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Peter M. Narins



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Frog Robotics

Novel Sound Pathways in Amphibians

We are using an electromechanical frog (left) in a field study in French Guiana to understand the cues that evoke aggressive behavior in a dendrobatid frog (right).
Using laser doppler vibrometry (LDV), we have discovered that the lateral body walls over the lungs of a frog vibrate in response to sound. Sound is then transfered from the lungs to the ears through the Eustachian tubes.

Seismic Communication

Ultrasonic Sound Production in Frogs

With behavioral, anatomical and physiological analyses, we are currently exploring the middle ear function in golden moles. Using our scanning LDV, we can map the motion of the middle ear bones in response to vibration.
We discovered that an arboreal frog in Central China produces high level ultrasonic call components. Using a custom-made ultrasonic recorder, we are studying the function of these high-frequency sounds.

Sound Localization

Energy Flow in the Frog Ear

We are making simultaneous sound pressure measurements (1) on both sides of the frog eardrum, (2) of the eardrum velocity using the LDV, and (3) single unit recordings from the auditory nerve to understand the role of the biophysical pressure gradient system in sound localization.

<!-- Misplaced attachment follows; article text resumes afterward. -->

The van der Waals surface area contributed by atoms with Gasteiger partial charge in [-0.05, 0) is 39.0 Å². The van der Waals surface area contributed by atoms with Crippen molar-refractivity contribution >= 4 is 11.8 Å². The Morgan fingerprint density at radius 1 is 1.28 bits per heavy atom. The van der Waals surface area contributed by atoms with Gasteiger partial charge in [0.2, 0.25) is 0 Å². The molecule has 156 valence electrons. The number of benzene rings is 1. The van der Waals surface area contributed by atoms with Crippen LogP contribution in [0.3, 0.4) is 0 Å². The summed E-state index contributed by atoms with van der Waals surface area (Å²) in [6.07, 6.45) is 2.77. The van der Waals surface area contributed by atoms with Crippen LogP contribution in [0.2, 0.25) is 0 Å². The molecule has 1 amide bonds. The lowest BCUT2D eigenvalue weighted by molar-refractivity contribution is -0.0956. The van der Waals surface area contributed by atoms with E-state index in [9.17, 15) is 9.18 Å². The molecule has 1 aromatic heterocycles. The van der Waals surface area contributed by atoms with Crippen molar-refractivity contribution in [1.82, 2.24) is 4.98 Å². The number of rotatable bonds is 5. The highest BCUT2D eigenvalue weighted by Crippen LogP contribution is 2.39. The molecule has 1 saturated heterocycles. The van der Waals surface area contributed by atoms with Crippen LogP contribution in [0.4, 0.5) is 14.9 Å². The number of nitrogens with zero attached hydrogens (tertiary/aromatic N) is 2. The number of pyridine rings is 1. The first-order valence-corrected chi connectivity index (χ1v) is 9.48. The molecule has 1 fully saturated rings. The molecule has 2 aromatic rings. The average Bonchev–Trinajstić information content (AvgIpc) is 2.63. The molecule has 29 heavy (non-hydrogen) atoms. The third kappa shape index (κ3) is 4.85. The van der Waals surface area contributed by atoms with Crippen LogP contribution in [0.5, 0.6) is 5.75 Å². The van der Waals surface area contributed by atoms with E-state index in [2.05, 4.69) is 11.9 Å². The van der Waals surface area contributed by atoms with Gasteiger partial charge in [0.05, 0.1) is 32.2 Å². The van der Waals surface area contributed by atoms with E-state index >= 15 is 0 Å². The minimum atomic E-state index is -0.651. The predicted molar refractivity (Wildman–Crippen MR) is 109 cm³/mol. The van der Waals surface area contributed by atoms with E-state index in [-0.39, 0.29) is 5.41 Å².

We have shown that low and high frequency sounds preferentially excite different sensing membranes in the inner ear (above).
Frog Chorus Interactions

Cross-Modal Binding

  Vocalizing animals use many methods to avoid interfering with each others' calls. For example, eight species of Puerto Rican frogs divide up the frequency spectrum so that each species uses a nearly "private" channel for its call.    
We have shown that by separating auditory (call) from visual (vocal sac motion) cues with the electromechanical frog, aggression in this dendrobatid frog is attenuated or eliminated, suggesting that cross-modal binding underlies aggressive behavior in this species.

Middle Ear Mechanics

Hair Cell Research

Using the LDV we showed that the once thought "simple frog ear," has several modes of vibration, making it much more mammal-like than had been previously believed.
We are using patch clamp electrodes to explore (1) the channel properties of auditory hair cells, and (2) the subcellular events that occur during transmitter release and uptake.


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